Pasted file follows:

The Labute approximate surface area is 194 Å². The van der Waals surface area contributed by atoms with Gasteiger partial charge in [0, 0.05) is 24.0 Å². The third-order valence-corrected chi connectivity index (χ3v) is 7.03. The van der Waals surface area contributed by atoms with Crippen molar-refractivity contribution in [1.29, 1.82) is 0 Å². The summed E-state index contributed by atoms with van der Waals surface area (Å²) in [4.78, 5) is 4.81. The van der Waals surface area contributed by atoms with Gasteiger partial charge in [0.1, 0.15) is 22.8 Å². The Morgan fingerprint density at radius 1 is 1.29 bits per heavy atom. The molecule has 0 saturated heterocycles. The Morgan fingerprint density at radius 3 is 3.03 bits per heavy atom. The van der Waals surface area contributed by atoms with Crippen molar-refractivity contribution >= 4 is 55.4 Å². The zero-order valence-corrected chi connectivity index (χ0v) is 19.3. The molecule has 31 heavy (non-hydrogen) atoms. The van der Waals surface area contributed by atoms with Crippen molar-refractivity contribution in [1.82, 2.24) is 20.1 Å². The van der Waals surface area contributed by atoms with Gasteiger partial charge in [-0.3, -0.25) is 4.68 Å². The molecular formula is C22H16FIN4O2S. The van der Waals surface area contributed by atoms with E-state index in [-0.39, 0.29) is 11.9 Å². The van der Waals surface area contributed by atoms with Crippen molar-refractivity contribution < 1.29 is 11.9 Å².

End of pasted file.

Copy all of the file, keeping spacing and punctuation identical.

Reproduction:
The Labute approximate surface area is 194 Å². The van der Waals surface area contributed by atoms with Gasteiger partial charge in [0, 0.05) is 24.0 Å². The third-order valence-corrected chi connectivity index (χ3v) is 7.03. The van der Waals surface area contributed by atoms with Crippen molar-refractivity contribution in [1.29, 1.82) is 0 Å². The summed E-state index contributed by atoms with van der Waals surface area (Å²) in [4.78, 5) is 4.81. The van der Waals surface area contributed by atoms with Gasteiger partial charge in [0.1, 0.15) is 22.8 Å². The Morgan fingerprint density at radius 1 is 1.29 bits per heavy atom. The molecule has 0 saturated heterocycles. The Morgan fingerprint density at radius 3 is 3.03 bits per heavy atom. The van der Waals surface area contributed by atoms with Crippen molar-refractivity contribution >= 4 is 55.4 Å². The zero-order valence-corrected chi connectivity index (χ0v) is 19.3. The molecule has 31 heavy (non-hydrogen) atoms. The van der Waals surface area contributed by atoms with Crippen molar-refractivity contribution in [1.82, 2.24) is 20.1 Å². The van der Waals surface area contributed by atoms with Gasteiger partial charge in [-0.3, -0.25) is 4.68 Å². The molecular formula is C22H16FIN4O2S. The van der Waals surface area contributed by atoms with E-state index in [-0.39, 0.29) is 11.9 Å². The van der Waals surface area contributed by atoms with Crippen molar-refractivity contribution < 1.29 is 11.9 Å².